Set machdep.allowaperture=2 in /etc/sysctl.conf.

X on amd64 often auto-configures very successfully, so no further configuration is needed in many cases. If further configuration is needed, use the X -configure process below.

11.2.3 - armish

No X servers, only X clients.

11.2.4 - hp300

/usr/X11R6/README for hp300.

11.2.5 - hppa

No X server, only X clients.

11.2.6 - i386

/usr/X11R6/README for i386.

Set machdep.allowaperture=2 in /etc/sysctl.conf.

Due to the incredibly wide range of video cards, mice, keyboards, and other hardware, configuring an i386 system to run X can be exciting. Exciting enough that a separate section is provided.

Fortunately, things are not always as bad as they may seem -- in many cases, X "Just Works" by invoking "startx". In these cases, your hardware will be detected and queried for its abilities, and X will run very well.

11.2.7 - landisk

No X servers, only X clients.

11.2.8 - luna88k

No X servers, only X clients.

11.2.9 - mac68k

/usr/X11R6/README for mac68k.

Mac68k systems will "just work" with X, no configuration needed.

Mouse: The standard Macintosh mouse has only one button, which is a problem, as X assumes a three-button mouse. Some third party mice will give you a second button which will work with X. Failing that, see the Xmac68k(1) page for information on mouse button emulation.

11.2.10 - macppc

/usr/X11R6/README for macppc.

Set machdep.allowaperture=2 in /etc/sysctl.conf.

Supported Macintosh PPC systems can be run in one of two different ways: "accelerated" and "framebuffer" (unaccelerated).

In the "framebuffer" mode, the system will be running with 8 bits per pixel, and the video resolution is controlled by the Macintosh environment, so you will probably want to keep a small MacOS section on your disk to adjust these settings. This mode has the advantage of "Just Working", however it can be frustratingly inflexible (for example, altering resolution may require booting MacOS).

If your Macintosh has an ATI-based video system, it can run using an accelerated X server, which gives better performance and more control in the OpenBSD environment. The NVIDIA video cards in some macppc systems will also work in many cases. The README file has details on configuring the accelerated driver, start using the sample file there.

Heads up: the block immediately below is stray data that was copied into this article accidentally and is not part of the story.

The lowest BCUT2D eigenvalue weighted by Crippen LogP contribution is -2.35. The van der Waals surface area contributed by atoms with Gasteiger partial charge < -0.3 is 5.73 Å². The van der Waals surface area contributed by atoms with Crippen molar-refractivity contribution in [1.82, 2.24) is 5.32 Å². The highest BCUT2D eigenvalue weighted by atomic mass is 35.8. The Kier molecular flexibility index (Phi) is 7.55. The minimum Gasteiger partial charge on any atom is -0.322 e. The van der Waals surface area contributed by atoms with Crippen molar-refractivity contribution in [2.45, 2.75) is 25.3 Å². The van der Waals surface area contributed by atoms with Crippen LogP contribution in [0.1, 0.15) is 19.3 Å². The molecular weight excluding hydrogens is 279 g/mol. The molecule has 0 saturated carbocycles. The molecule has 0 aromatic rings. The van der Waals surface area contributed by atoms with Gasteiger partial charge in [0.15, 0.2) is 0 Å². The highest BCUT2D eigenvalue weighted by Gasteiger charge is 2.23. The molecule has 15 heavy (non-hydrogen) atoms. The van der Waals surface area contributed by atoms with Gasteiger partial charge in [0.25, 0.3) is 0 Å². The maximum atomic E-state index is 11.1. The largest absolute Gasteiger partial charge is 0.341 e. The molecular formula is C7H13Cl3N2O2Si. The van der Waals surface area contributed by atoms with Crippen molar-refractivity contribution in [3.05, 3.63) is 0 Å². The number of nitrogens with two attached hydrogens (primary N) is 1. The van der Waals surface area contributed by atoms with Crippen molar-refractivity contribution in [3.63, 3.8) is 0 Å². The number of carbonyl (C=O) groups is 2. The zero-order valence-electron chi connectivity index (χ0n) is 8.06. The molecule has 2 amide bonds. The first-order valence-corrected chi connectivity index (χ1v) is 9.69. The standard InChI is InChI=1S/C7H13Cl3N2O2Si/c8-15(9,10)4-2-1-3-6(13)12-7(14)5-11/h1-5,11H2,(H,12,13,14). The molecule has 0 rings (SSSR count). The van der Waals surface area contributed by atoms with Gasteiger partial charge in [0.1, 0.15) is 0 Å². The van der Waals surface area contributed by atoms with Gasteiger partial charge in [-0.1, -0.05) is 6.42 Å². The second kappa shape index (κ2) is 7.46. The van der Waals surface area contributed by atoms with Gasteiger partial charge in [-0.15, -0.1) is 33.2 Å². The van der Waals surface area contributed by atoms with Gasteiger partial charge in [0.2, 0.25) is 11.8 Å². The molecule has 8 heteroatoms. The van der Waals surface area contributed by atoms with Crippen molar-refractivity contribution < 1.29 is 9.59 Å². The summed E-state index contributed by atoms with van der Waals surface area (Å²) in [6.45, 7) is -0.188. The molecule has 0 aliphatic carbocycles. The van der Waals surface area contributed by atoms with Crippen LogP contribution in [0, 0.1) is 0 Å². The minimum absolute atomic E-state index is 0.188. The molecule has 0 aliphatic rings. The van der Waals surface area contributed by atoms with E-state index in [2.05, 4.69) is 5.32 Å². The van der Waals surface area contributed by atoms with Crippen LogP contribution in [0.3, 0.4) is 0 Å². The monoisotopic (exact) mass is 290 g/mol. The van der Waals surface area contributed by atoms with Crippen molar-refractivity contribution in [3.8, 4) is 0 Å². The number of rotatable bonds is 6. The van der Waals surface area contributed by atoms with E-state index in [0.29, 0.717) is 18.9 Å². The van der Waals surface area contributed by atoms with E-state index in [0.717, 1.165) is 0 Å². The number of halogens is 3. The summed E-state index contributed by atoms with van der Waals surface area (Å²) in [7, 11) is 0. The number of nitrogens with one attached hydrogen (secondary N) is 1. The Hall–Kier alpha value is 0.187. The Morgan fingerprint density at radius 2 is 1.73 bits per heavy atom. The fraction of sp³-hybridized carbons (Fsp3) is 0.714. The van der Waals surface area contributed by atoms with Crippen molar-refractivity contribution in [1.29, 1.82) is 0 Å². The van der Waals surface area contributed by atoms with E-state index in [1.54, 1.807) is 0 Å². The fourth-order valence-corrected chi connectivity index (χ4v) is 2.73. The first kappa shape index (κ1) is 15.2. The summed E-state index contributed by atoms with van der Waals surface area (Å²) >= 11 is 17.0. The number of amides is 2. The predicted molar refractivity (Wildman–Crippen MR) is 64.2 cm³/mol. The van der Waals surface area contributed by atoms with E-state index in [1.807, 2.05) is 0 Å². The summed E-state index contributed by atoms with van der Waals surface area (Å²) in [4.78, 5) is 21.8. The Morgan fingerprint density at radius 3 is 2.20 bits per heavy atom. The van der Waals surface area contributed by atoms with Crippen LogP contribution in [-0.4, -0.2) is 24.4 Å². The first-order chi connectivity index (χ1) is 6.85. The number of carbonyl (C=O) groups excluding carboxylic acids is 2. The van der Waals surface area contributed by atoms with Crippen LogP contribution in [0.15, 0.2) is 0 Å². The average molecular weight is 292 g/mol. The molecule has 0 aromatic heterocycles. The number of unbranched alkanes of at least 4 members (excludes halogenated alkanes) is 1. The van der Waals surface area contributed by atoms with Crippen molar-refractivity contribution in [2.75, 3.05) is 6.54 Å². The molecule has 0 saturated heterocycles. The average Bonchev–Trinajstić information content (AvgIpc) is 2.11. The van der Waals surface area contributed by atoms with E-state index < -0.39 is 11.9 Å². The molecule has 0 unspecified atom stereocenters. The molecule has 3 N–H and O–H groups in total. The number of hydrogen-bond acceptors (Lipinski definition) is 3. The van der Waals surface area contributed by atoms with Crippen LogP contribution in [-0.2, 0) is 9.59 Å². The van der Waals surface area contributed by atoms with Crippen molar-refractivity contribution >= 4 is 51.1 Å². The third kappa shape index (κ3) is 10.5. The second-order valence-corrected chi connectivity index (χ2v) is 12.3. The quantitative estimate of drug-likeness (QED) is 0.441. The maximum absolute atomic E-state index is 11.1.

While the README file details using the standard Apple one-button mouse with X, unless you are using a laptop, it is highly recommended that you just buy a modern third-party USB mouse.

11.2.11 - mvme68k

No X servers, only X clients.

11.2.12 - mvme88k

No X servers, only X clients.

11.2.13 - sgi

No X servers, only X clients.

11.2.14 - sparc

/usr/X11R6/README for sparc.

With a single supported framebuffer, there is no configuration needed. If you wish to use a multi-headed configuration, see the above README file for details.

Resolution is controlled by the firmware before booting OpenBSD.

11.2.15 - sparc64

/usr/X11R6/README for sparc64.

There are a number of variations on these machines, you will need to know what kind of bus your system has (PCI or SBus), what kind of port your mouse is attached to (zstty, com, or USB/PS2), and what kind of video card you have. Start with the sample xorg.conf file in the README file, then modify as indicated for your actual hardware and need. Do not expect the sample file to work unmodified on your machine!

11.2.16 - vax

/usr/X11R6/README for vax.

The X server currently only works on VAXstation 4000 models with either a lcg(4) or lcspx(4) framebuffer.

11.2.17 - zaurus

/usr/X11R6/README for zaurus.

No configuration needed, X "Just Works".

11.3 - Configuring X on amd64 and i386

The variety of hardware options on these platforms makes the X configuration process "tricky".

11.3.1 - X.Org configuration

X.Org has made great improvements in making their servers "Just Work". In many cases, it does Just Work without any /etc/X11/xorg.conf file. But not always, and sometimes, you need to customize something that does work, anyway.